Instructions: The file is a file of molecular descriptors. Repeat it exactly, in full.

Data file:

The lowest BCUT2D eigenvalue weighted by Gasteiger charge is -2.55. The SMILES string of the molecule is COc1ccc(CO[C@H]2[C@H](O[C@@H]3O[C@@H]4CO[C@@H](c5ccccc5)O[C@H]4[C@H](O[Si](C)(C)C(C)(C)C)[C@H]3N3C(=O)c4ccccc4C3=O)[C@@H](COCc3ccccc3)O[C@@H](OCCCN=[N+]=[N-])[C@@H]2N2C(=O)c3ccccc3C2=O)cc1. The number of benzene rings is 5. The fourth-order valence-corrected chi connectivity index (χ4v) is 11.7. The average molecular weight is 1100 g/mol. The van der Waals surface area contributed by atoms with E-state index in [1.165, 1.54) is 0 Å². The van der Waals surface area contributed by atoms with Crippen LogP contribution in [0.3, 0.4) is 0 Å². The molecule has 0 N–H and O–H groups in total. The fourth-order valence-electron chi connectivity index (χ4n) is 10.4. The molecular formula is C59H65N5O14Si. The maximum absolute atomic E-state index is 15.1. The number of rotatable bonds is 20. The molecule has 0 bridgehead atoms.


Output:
The lowest BCUT2D eigenvalue weighted by Gasteiger charge is -2.55. The SMILES string of the molecule is COc1ccc(CO[C@H]2[C@H](O[C@@H]3O[C@@H]4CO[C@@H](c5ccccc5)O[C@H]4[C@H](O[Si](C)(C)C(C)(C)C)[C@H]3N3C(=O)c4ccccc4C3=O)[C@@H](COCc3ccccc3)O[C@@H](OCCCN=[N+]=[N-])[C@@H]2N2C(=O)c3ccccc3C2=O)cc1. The number of benzene rings is 5. The fourth-order valence-corrected chi connectivity index (χ4v) is 11.7. The average molecular weight is 1100 g/mol. The van der Waals surface area contributed by atoms with E-state index in [1.165, 1.54) is 0 Å². The van der Waals surface area contributed by atoms with Crippen LogP contribution in [0.3, 0.4) is 0 Å². The molecule has 0 N–H and O–H groups in total. The fourth-order valence-electron chi connectivity index (χ4n) is 10.4. The molecular formula is C59H65N5O14Si. The maximum absolute atomic E-state index is 15.1. The number of rotatable bonds is 20. The molecule has 0 bridgehead atoms.